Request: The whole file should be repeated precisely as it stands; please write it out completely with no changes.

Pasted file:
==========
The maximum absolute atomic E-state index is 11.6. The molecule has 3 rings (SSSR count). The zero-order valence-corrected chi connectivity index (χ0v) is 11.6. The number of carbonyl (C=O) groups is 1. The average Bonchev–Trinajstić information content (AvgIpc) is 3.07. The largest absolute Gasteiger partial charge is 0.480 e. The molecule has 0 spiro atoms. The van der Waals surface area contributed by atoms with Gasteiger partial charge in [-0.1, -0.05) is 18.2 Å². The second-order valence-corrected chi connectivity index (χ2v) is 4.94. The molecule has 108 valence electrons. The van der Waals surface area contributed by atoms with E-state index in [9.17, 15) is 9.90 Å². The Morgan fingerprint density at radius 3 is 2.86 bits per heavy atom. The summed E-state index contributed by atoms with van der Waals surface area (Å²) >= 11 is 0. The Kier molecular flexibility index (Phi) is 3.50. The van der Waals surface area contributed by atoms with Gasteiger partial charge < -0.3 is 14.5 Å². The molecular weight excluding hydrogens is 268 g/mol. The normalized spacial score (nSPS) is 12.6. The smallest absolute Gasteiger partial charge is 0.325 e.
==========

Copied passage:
The maximum absolute atomic E-state index is 11.6. The molecule has 3 rings (SSSR count). The zero-order valence-corrected chi connectivity index (χ0v) is 11.6. The number of carbonyl (C=O) groups is 1. The average Bonchev–Trinajstić information content (AvgIpc) is 3.07. The largest absolute Gasteiger partial charge is 0.480 e. The molecule has 0 spiro atoms. The van der Waals surface area contributed by atoms with Gasteiger partial charge in [-0.1, -0.05) is 18.2 Å². The second-order valence-corrected chi connectivity index (χ2v) is 4.94. The molecule has 108 valence electrons. The van der Waals surface area contributed by atoms with E-state index in [9.17, 15) is 9.90 Å². The Morgan fingerprint density at radius 3 is 2.86 bits per heavy atom. The summed E-state index contributed by atoms with van der Waals surface area (Å²) >= 11 is 0. The Kier molecular flexibility index (Phi) is 3.50. The van der Waals surface area contributed by atoms with Gasteiger partial charge < -0.3 is 14.5 Å². The molecular weight excluding hydrogens is 268 g/mol. The normalized spacial score (nSPS) is 12.6. The smallest absolute Gasteiger partial charge is 0.325 e.